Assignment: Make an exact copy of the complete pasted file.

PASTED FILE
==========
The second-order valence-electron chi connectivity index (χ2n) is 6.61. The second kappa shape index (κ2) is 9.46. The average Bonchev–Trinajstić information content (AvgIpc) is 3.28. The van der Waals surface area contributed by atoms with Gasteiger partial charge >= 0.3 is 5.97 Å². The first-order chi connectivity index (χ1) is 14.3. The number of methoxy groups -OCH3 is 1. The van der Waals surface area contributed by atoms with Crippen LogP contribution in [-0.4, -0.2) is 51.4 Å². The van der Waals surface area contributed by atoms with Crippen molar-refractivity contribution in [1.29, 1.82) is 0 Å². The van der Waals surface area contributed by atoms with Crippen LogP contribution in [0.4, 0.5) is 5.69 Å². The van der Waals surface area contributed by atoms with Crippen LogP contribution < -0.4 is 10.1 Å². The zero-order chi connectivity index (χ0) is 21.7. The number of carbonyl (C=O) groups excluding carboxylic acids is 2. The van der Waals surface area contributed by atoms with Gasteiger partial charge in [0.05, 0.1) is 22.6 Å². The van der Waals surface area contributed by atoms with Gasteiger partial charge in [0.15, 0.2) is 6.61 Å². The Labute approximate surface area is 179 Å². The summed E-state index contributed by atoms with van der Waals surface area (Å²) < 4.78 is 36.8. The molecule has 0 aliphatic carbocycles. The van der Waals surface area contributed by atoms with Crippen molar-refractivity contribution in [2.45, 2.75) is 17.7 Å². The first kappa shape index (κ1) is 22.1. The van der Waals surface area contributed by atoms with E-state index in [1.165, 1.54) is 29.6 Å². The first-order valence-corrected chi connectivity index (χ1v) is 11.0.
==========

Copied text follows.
The second-order valence-electron chi connectivity index (χ2n) is 6.61. The second kappa shape index (κ2) is 9.46. The average Bonchev–Trinajstić information content (AvgIpc) is 3.28. The van der Waals surface area contributed by atoms with Gasteiger partial charge >= 0.3 is 5.97 Å². The first-order chi connectivity index (χ1) is 14.3. The number of methoxy groups -OCH3 is 1. The van der Waals surface area contributed by atoms with Crippen LogP contribution in [-0.4, -0.2) is 51.4 Å². The van der Waals surface area contributed by atoms with Crippen molar-refractivity contribution in [1.29, 1.82) is 0 Å². The van der Waals surface area contributed by atoms with Crippen LogP contribution in [0.4, 0.5) is 5.69 Å². The van der Waals surface area contributed by atoms with Crippen LogP contribution < -0.4 is 10.1 Å². The zero-order chi connectivity index (χ0) is 21.7. The number of carbonyl (C=O) groups excluding carboxylic acids is 2. The van der Waals surface area contributed by atoms with Gasteiger partial charge in [0.05, 0.1) is 22.6 Å². The van der Waals surface area contributed by atoms with Gasteiger partial charge in [0.15, 0.2) is 6.61 Å². The Labute approximate surface area is 179 Å². The summed E-state index contributed by atoms with van der Waals surface area (Å²) < 4.78 is 36.8. The molecule has 0 aliphatic carbocycles. The van der Waals surface area contributed by atoms with Crippen molar-refractivity contribution in [2.45, 2.75) is 17.7 Å². The first kappa shape index (κ1) is 22.1. The van der Waals surface area contributed by atoms with E-state index in [1.165, 1.54) is 29.6 Å². The first-order valence-corrected chi connectivity index (χ1v) is 11.0.